The movement toward specialty practices in veterinary medicine, providing veterinarians with additional training in a specific area of medicine has furthered this division. The patient can get lost in the scientific struggle to characterized and identify the disease. Some patients are called “a great liver case” or “a case of congestive heart failure”. That is why holistic veterinary medicine was created. It said, “No, it is a pet with a bad liver. We must take care of the whole patient, not just the liver.” But, integrative medicine goes farther.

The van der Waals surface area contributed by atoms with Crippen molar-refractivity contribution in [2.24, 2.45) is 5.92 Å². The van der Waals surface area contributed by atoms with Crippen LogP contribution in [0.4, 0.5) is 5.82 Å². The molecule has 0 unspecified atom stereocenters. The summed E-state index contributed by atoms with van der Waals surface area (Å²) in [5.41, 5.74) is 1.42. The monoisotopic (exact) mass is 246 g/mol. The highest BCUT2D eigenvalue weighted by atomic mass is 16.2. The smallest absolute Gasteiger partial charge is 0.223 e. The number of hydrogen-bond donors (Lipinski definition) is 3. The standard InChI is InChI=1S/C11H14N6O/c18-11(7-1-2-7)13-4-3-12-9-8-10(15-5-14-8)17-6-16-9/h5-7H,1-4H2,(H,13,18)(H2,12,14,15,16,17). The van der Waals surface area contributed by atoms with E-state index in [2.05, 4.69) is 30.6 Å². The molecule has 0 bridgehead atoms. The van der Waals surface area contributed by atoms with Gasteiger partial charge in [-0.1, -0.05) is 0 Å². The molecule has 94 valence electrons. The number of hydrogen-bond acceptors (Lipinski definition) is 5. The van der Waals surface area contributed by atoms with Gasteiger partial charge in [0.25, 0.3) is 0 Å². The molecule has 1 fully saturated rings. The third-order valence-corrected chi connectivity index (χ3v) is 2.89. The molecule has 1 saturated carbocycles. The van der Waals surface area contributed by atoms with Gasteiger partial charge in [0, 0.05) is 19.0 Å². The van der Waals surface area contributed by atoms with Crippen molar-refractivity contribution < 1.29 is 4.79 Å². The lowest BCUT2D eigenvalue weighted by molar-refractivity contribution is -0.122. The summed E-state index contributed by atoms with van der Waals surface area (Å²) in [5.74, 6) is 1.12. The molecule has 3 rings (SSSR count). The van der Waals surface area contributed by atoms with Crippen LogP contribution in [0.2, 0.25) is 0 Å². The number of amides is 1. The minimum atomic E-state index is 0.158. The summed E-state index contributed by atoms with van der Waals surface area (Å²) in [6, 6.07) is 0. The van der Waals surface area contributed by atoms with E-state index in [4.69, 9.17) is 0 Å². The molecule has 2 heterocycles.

In integrative medicine, it is understood that not every veterinarian can be an expert in all aspects of medicine, either traditional or non-traditional. On the other hand, the primary veterinarian does have the responsibility to know enough about the disease process and the various traditional and non-traditional approaches that can be taken in the diagnosis and treatment of the patient so that the best recommendation can be made for each patient. In that way, the patient can be referred to the best veterinary health care team, including traditional veterinary specialists and practitioners trained in non-traditional medicine so that the patient can receive the benefits from each approach. Test procedures and therapies can be coordinated and prioritized based upon the patient’s individual needs.